July 29, 2020 / 3:30 PM / 15 days ago

California, Florida and Texas see record rise in COVID-19 deaths

(Reuters) - California, Florida and Texas, the three largest U.S. states, all set one-day records for fatalities from COVID-19 on Wednesday, a Reuters tally showed, and the Miami-area school district said students would not return to classrooms when the new academic year begins as deaths from the virus spiked nationwide.

The United States has registered 10,000 deaths over the last 11 days, the fastest surge since early June, prompting heated debates between the American public and its leaders over the best course forward. New infections do not appear to be rising at the same pace.(tmsnrt.rs/2P87LUu)

“In light of viral surge in our community, it’s in the best interest of students and employees to commence the 20-21 school year at a distance,” Miami-Dade County Public Schools said on Twitter. Classes are set to begin Aug. 31 in Miami-Dade, which has more than 350,000 students, making it the country’s fourth largest school district.

With the scheduled reopening of schools days away in some states, President Donald Trump has pushed for students to return to class while teacher unions and local officials have called for them to stay home.

A total of more than 150,000 Americans have died of COVID-19 since the start of the pandemic. [nL2N2F019I}

Commercial pilot Rob Koreman of Fort Lauderdale, Florida, said he was stunned by the climbing numbers.

“I’m a pilot and hit so many cities, so many people on board, I have to be aware,” said Koreman, 50. “Basically, none of this should have happened. We needed state coordination, if not flat-out a federal mandate.”

The pace of coronavirus infections has accelerated since late May and the epicenter has moved to the South and West from New York, which still has by far the highest number of fatalities of any U.S. state at more than 32,000.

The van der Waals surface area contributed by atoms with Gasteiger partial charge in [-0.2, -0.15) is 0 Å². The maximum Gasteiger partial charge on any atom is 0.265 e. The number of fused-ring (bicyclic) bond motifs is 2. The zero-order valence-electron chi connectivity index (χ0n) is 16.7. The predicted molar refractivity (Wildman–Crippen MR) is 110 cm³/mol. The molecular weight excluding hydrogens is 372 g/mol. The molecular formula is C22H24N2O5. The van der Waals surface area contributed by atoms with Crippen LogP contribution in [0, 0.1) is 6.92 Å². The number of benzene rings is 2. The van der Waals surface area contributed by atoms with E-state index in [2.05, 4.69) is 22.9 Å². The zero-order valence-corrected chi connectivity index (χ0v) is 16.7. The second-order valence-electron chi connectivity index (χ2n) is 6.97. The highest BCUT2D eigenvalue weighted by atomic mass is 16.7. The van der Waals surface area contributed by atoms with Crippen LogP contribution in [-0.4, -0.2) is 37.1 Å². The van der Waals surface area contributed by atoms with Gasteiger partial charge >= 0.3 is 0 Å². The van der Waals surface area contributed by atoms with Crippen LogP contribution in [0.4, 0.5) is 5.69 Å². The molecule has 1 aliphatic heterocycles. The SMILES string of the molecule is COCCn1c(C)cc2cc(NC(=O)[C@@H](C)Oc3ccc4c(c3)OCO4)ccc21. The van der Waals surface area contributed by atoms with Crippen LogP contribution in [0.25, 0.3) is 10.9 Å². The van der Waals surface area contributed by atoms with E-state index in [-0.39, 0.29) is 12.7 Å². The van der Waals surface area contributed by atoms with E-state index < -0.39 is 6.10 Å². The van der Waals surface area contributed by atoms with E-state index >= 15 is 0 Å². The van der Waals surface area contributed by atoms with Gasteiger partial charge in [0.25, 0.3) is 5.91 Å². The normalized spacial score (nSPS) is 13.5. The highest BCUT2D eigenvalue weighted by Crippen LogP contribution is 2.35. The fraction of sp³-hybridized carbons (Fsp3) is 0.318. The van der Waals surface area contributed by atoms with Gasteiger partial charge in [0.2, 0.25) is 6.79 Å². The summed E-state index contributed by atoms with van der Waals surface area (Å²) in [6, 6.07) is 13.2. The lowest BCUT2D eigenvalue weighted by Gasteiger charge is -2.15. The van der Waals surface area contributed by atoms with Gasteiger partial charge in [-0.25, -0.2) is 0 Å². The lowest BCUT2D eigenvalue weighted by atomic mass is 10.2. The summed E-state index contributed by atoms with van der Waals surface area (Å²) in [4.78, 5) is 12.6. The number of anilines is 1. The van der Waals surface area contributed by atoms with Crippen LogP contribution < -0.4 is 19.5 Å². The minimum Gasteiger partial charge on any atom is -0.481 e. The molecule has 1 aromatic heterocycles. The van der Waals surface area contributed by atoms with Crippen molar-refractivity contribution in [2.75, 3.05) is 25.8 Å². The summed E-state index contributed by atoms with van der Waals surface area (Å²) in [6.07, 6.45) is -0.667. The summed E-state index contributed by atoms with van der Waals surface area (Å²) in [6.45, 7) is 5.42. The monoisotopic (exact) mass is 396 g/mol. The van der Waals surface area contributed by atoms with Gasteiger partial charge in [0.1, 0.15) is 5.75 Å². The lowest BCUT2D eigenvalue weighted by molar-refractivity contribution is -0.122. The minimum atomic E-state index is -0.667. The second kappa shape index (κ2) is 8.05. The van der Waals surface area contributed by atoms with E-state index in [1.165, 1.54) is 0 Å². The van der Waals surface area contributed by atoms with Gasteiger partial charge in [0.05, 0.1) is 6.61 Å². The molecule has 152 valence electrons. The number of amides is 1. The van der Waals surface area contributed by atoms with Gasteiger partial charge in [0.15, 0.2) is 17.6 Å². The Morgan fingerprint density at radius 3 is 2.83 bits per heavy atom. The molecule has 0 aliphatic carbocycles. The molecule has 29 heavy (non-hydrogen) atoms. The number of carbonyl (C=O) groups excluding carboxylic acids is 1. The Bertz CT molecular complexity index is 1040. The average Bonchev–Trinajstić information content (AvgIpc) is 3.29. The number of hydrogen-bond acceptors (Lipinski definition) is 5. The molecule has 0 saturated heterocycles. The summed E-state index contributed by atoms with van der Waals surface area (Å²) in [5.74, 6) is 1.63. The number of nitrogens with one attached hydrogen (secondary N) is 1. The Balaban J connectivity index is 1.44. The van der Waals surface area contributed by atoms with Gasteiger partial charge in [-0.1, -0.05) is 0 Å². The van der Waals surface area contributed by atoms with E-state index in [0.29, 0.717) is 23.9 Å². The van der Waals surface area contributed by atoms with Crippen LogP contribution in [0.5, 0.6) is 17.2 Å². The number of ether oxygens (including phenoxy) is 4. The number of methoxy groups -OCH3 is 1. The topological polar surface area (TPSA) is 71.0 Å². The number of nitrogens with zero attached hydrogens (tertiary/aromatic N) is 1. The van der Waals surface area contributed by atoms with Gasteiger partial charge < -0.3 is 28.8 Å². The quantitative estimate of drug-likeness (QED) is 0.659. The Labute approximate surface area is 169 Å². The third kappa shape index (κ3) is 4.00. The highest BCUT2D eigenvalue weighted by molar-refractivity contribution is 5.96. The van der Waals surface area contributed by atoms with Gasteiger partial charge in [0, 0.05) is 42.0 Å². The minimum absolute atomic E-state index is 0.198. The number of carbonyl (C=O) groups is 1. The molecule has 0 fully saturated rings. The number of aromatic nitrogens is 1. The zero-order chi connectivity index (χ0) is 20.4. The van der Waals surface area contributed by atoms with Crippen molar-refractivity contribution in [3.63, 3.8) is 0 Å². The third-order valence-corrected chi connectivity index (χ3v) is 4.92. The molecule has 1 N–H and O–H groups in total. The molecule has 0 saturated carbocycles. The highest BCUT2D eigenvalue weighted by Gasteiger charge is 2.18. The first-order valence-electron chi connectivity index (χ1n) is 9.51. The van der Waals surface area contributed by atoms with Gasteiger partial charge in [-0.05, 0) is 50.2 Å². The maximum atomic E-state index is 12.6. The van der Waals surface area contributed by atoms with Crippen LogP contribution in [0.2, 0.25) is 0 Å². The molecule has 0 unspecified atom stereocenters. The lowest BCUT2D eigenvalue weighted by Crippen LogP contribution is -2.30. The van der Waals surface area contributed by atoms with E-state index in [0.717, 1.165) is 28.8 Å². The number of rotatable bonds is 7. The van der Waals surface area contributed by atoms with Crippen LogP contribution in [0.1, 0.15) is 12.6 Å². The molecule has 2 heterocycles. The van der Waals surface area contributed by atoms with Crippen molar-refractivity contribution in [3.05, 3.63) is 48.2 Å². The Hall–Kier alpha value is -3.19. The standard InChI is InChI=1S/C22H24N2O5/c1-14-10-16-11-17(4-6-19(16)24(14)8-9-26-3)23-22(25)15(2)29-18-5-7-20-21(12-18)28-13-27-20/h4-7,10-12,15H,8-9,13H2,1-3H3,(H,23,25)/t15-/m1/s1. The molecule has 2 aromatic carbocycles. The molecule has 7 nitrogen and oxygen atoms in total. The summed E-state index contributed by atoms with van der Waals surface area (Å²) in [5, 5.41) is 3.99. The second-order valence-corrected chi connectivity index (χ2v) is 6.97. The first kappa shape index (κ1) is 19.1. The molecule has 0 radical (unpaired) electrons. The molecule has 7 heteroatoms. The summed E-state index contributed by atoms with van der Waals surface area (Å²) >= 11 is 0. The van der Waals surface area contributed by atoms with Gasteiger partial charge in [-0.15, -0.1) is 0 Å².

California, Florida and Texas together account for one-quarter of the total U.S. populaton.

A woman meditates while enjoying a warm and humid day at Gantry Plaza State Park following the outbreak of the coronavirus disease (COVID-19), in Long Island City, New York, U.S., July 25, 2020. REUTERS/Jeenah Moon

A LAWMAKER TESTS POSITIVE

The surge has hampered efforts to recover from an economic crisis brought on by stay-at-home orders and business closures that have thrown millions of Americans out of work.

“We have seen some signs in recent weeks that the increase in virus cases and the renewed measures to control it are starting to weigh on economic activity,” the chairman of the Federal Reserve, Jerome Powell, said at a news conference following release of the U.S. central bank’s latest policy statement. [W1N2DS00Q]

Many health experts say the outbreak could be brought under greater control if guidelines to maintain social distancing and wear masks in public were enforced nationwide.

Trump has rejected the idea of a federal mask order and was initially reluctant to be seen wearing one. Trump has since come around to supporting masks.

Representative Louie Gohmert, a Republican from Texas who has at times refused to wear a mask, tested positive for COVID-19 on Wednesday, raising concerns that other members of Congress may have been exposed.

Officials in New Jersey, which has the country’s second-highest death toll, again pleaded with young people to avoid large gatherings.

A child wears a protective face shield as the National Zoo reopens for socially-distanced patrons for the first time since the start of the coronavirus disease (COVID-19) outbreak in Washington, U.S. July 24, 2020. REUTERS/Jonathan Ernst

“Coronavirus is more easily transmitted indoors. Crowded indoor house parties are not smart or safe,” Governor Phil Murphy wrote on Twitter.

The University of Washington’s Institute for Health Metrics and Evaluation predicted in March that the pandemic could kill more than 81,000 people by July.

In its latest statement on July 14, the IHME said its model now projects the U.S. death toll at more than 224,000 by Nov. 1; it said many fatalities could be avoided by preventative measures such as masks and social distancing.

Reporting by Lisa Shumaker, Rich McKay, Tim Ahmann, Maria Caspani, Susan Heavey and Dan Whitcomb; Writing by Sonya Hepinstall and Dan Whitcomb; Editing by Howard Goller, Cynthia Osterman

0 : 0
  • narrow-browser-and-phone
  • medium-browser-and-portrait-tablet
  • landscape-tablet
  • medium-wide-browser
  • wide-browser-and-larger
  • medium-browser-and-landscape-tablet
  • medium-wide-browser-and-larger
  • above-phone
  • portrait-tablet-and-above
  • above-portrait-tablet
  • landscape-tablet-and-above
  • landscape-tablet-and-medium-wide-browser
  • portrait-tablet-and-below
  • landscape-tablet-and-below